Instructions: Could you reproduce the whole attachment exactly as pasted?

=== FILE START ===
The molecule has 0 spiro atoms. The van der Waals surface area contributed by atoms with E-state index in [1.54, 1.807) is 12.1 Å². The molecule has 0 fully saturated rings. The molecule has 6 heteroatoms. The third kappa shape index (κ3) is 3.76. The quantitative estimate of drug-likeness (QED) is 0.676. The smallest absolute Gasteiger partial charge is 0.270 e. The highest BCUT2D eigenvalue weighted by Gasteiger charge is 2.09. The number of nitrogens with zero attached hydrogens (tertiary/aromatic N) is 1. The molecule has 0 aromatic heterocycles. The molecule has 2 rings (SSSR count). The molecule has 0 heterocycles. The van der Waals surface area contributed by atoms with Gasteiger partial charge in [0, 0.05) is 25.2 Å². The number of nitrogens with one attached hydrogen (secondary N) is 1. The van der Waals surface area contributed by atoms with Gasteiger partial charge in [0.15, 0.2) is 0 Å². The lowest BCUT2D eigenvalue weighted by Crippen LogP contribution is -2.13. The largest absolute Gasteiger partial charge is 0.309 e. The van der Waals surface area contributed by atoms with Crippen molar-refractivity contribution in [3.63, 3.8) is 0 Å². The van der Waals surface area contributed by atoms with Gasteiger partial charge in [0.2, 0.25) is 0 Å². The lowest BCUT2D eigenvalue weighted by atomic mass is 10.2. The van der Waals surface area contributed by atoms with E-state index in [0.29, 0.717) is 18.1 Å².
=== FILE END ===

The molecule has 0 spiro atoms. The van der Waals surface area contributed by atoms with E-state index in [1.54, 1.807) is 12.1 Å². The molecule has 0 fully saturated rings. The molecule has 6 heteroatoms. The third kappa shape index (κ3) is 3.76. The quantitative estimate of drug-likeness (QED) is 0.676. The smallest absolute Gasteiger partial charge is 0.270 e. The highest BCUT2D eigenvalue weighted by Gasteiger charge is 2.09. The number of nitrogens with zero attached hydrogens (tertiary/aromatic N) is 1. The molecule has 0 aromatic heterocycles. The molecule has 2 rings (SSSR count). The molecule has 0 heterocycles. The van der Waals surface area contributed by atoms with Gasteiger partial charge in [0, 0.05) is 25.2 Å². The number of nitrogens with one attached hydrogen (secondary N) is 1. The van der Waals surface area contributed by atoms with Gasteiger partial charge in [0.15, 0.2) is 0 Å². The lowest BCUT2D eigenvalue weighted by Crippen LogP contribution is -2.13. The largest absolute Gasteiger partial charge is 0.309 e. The van der Waals surface area contributed by atoms with Crippen molar-refractivity contribution in [3.63, 3.8) is 0 Å². The van der Waals surface area contributed by atoms with Gasteiger partial charge in [0.2, 0.25) is 0 Å². The lowest BCUT2D eigenvalue weighted by atomic mass is 10.2. The van der Waals surface area contributed by atoms with E-state index in [0.29, 0.717) is 18.1 Å².